Justice Department Asks for More Time in Petraeus/Kelley Email Scandal

The Justice Department has asked for a 30-day extension until September 4th to prepare its response to a lawsuit brought by Jill Kelley
The Justice Department has asked for a 30-day extension until September 4th to prepare its response to a lawsuit brought by Jill Kelley

Kelley had been an unpaid social liaison to the military, and hosted parties for military officials such as General David Petraeus (at that time head of the CIA) and US Marine General John Allen at her home close to the headquarters of Central Command. She started to receive abusive emails. 

According to gossip site Radar Online, they included, “I know what you did,” “back off,” and “stay away from my guy.” Kelley reported the emails to the authorities, the FBI investigated and traced the source – and Petraeus was forced to resign over an affair with Paula Broadwell.

That should have been it – but Kelley then found herself faced with what she described as "highly hurtful and damaging publicity from willful leaks from high level government officials that were false and defamatory."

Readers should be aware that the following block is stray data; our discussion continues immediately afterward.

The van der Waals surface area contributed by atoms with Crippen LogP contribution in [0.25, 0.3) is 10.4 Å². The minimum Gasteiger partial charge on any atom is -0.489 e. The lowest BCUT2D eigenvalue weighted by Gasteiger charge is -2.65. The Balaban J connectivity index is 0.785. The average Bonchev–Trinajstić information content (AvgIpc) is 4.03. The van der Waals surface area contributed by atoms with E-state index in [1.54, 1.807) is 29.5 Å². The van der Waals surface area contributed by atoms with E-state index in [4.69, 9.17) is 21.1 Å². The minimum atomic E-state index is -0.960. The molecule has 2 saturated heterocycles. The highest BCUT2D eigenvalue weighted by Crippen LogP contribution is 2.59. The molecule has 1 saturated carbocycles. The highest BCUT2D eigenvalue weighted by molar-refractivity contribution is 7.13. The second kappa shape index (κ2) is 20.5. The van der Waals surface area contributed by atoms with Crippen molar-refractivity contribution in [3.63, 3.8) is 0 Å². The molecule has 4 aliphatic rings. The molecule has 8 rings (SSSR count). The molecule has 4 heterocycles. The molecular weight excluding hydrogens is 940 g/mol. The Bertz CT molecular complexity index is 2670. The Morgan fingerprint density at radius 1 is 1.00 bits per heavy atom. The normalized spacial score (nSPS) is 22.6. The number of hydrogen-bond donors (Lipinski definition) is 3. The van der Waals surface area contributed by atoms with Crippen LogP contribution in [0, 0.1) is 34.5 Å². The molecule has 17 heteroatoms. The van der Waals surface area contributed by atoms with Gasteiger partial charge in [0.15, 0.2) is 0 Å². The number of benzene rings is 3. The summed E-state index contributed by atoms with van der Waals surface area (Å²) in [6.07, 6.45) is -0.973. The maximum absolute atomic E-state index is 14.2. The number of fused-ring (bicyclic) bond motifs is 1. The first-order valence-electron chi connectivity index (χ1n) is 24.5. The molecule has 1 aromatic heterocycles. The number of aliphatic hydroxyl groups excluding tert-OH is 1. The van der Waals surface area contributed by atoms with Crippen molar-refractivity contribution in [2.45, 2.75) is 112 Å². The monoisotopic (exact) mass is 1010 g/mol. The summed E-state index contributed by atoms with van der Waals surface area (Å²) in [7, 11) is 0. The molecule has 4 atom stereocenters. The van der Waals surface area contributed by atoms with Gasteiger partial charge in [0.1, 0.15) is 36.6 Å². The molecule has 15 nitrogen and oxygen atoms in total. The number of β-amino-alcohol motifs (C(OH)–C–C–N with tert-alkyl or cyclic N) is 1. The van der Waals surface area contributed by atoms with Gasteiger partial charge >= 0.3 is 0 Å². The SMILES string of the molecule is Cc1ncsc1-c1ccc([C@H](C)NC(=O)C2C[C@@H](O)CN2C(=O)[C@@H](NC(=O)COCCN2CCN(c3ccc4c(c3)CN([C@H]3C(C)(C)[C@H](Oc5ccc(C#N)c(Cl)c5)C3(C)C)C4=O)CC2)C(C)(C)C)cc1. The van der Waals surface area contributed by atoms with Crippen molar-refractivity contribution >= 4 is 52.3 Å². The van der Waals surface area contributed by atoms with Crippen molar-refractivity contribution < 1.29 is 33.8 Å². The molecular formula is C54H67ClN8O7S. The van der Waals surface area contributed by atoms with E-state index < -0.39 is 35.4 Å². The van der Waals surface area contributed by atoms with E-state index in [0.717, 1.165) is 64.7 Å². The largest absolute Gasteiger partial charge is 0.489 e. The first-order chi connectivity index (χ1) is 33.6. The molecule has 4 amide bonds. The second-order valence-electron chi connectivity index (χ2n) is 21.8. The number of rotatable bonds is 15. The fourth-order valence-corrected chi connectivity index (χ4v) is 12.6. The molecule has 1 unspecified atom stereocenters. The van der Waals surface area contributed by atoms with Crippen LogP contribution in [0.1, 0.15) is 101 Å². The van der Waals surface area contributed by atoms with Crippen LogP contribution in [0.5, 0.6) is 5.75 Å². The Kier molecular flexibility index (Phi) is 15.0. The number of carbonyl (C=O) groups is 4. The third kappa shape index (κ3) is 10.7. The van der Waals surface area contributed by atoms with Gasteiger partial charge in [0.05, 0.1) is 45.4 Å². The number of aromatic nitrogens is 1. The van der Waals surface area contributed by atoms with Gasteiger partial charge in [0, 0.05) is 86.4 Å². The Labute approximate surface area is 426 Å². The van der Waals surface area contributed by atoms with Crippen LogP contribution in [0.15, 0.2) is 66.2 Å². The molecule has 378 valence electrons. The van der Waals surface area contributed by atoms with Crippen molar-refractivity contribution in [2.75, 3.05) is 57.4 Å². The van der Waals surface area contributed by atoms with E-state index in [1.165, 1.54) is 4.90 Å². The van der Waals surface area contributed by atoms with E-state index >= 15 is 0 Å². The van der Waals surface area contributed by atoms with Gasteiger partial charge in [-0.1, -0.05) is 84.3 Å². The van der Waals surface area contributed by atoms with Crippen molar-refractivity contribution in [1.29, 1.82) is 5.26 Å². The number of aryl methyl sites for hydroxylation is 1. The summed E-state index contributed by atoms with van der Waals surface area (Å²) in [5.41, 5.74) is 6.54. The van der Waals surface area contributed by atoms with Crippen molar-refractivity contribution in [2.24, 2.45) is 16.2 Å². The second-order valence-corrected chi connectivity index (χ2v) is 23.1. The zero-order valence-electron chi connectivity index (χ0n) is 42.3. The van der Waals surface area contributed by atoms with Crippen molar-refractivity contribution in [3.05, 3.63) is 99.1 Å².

"The investigators were only supposed to look at that email, per the Kelleys’ request," reported Forbes in June, "but they went snooping, she alleges."

Kelley believes that rather than just investigating the emails she had complained about, the FBI 'rifled' through her and her family's emails and leaked information from them, resulting in claims that she owed millions of dollars, had four lawsuits pending against her and two foreclosures, and more. 

On March 13, Jill Kelley and husband John Kelley filed a 64-page complaint (courtesy of the WSJ) against the FBI, the DoD and the United States. It complains that the defendants abused their powers. "If Defendants can wreak such emotional, reputational, and financial havoc on a couple as educated, intelligent, successful, and public-spirited as the Kelleys, they could certainly do so to anyone. Accordingly, this suit seeks not only to vindicate Plaintiffs’ legal rights, help restore their reputations, champion the truth, and otherwise attempt to make them whole, but also to deter Defendants from such egregious violations of privacy in the future."

They are seeking an apology, damages, costs, injunctive relief against further violations of their rights under the Fourth and Fifth Amendments, an account of all the information gathered on them, and an investigation into who might have been responsible for the leaks.

Now the Justice Department has asked for more time to respond. According to USA Today, Kelley is not objecting. "We are pleased that the federal government appears to be taking this case seriously, and is taking extra time to conduct its internal inquiry in response to this lawsuit," Alan Raul, Kelley's lawyer, said in a statement.

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